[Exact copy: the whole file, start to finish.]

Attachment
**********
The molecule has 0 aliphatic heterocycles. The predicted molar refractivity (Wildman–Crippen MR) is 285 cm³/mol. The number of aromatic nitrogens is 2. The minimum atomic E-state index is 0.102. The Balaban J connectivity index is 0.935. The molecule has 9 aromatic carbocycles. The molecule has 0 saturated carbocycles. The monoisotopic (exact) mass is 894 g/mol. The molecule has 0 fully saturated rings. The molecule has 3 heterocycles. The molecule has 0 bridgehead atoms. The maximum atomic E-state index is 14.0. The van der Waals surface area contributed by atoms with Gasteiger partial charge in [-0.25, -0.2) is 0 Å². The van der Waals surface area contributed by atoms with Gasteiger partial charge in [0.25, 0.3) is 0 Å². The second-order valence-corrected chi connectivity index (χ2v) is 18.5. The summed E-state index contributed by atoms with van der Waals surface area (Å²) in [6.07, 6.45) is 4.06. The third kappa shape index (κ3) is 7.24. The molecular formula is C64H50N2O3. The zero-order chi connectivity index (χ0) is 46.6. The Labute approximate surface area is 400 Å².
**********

The molecule has 0 aliphatic heterocycles. The predicted molar refractivity (Wildman–Crippen MR) is 285 cm³/mol. The number of aromatic nitrogens is 2. The minimum atomic E-state index is 0.102. The Balaban J connectivity index is 0.935. The molecule has 9 aromatic carbocycles. The molecule has 0 saturated carbocycles. The monoisotopic (exact) mass is 894 g/mol. The molecule has 0 fully saturated rings. The molecule has 3 heterocycles. The molecule has 0 bridgehead atoms. The maximum atomic E-state index is 14.0. The van der Waals surface area contributed by atoms with Gasteiger partial charge in [-0.25, -0.2) is 0 Å². The van der Waals surface area contributed by atoms with Gasteiger partial charge in [0.25, 0.3) is 0 Å². The second-order valence-corrected chi connectivity index (χ2v) is 18.5. The summed E-state index contributed by atoms with van der Waals surface area (Å²) in [6.07, 6.45) is 4.06. The third kappa shape index (κ3) is 7.24. The molecular formula is C64H50N2O3. The zero-order chi connectivity index (χ0) is 46.6. The Labute approximate surface area is 400 Å².